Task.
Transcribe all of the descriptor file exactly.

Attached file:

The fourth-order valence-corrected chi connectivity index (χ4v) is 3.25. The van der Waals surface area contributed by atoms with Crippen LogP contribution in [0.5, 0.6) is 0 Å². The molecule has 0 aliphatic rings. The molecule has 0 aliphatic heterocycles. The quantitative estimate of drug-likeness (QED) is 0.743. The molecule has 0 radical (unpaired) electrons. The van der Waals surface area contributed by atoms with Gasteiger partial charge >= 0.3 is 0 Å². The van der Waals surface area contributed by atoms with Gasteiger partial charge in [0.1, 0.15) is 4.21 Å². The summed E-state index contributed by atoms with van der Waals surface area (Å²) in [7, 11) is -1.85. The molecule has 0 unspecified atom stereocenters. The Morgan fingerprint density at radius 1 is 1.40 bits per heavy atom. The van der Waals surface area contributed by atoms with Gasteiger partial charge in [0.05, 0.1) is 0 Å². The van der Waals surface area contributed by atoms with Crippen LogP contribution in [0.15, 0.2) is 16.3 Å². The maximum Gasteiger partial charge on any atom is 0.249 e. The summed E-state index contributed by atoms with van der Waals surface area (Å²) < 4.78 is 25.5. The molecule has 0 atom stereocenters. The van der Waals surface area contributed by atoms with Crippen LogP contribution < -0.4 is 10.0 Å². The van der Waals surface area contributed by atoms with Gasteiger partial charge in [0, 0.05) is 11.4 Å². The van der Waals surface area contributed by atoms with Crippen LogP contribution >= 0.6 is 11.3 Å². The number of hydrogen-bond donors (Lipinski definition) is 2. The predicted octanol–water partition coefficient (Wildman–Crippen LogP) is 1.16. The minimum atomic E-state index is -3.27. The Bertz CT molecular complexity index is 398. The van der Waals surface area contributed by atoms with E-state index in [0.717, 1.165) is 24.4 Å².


The fourth-order valence-corrected chi connectivity index (χ4v) is 3.25. The van der Waals surface area contributed by atoms with Crippen LogP contribution in [0.5, 0.6) is 0 Å². The molecule has 0 aliphatic rings. The molecule has 0 aliphatic heterocycles. The quantitative estimate of drug-likeness (QED) is 0.743. The molecule has 0 radical (unpaired) electrons. The van der Waals surface area contributed by atoms with Gasteiger partial charge >= 0.3 is 0 Å². The van der Waals surface area contributed by atoms with Gasteiger partial charge in [0.1, 0.15) is 4.21 Å². The summed E-state index contributed by atoms with van der Waals surface area (Å²) in [7, 11) is -1.85. The molecule has 0 unspecified atom stereocenters. The Morgan fingerprint density at radius 1 is 1.40 bits per heavy atom. The van der Waals surface area contributed by atoms with Gasteiger partial charge in [0.05, 0.1) is 0 Å². The van der Waals surface area contributed by atoms with Crippen LogP contribution in [0.15, 0.2) is 16.3 Å². The maximum Gasteiger partial charge on any atom is 0.249 e. The summed E-state index contributed by atoms with van der Waals surface area (Å²) < 4.78 is 25.5. The molecule has 0 atom stereocenters. The van der Waals surface area contributed by atoms with Crippen LogP contribution < -0.4 is 10.0 Å². The van der Waals surface area contributed by atoms with Gasteiger partial charge in [0, 0.05) is 11.4 Å². The van der Waals surface area contributed by atoms with Crippen LogP contribution >= 0.6 is 11.3 Å². The number of hydrogen-bond donors (Lipinski definition) is 2. The predicted octanol–water partition coefficient (Wildman–Crippen LogP) is 1.16. The minimum atomic E-state index is -3.27. The Bertz CT molecular complexity index is 398. The van der Waals surface area contributed by atoms with E-state index in [0.717, 1.165) is 24.4 Å².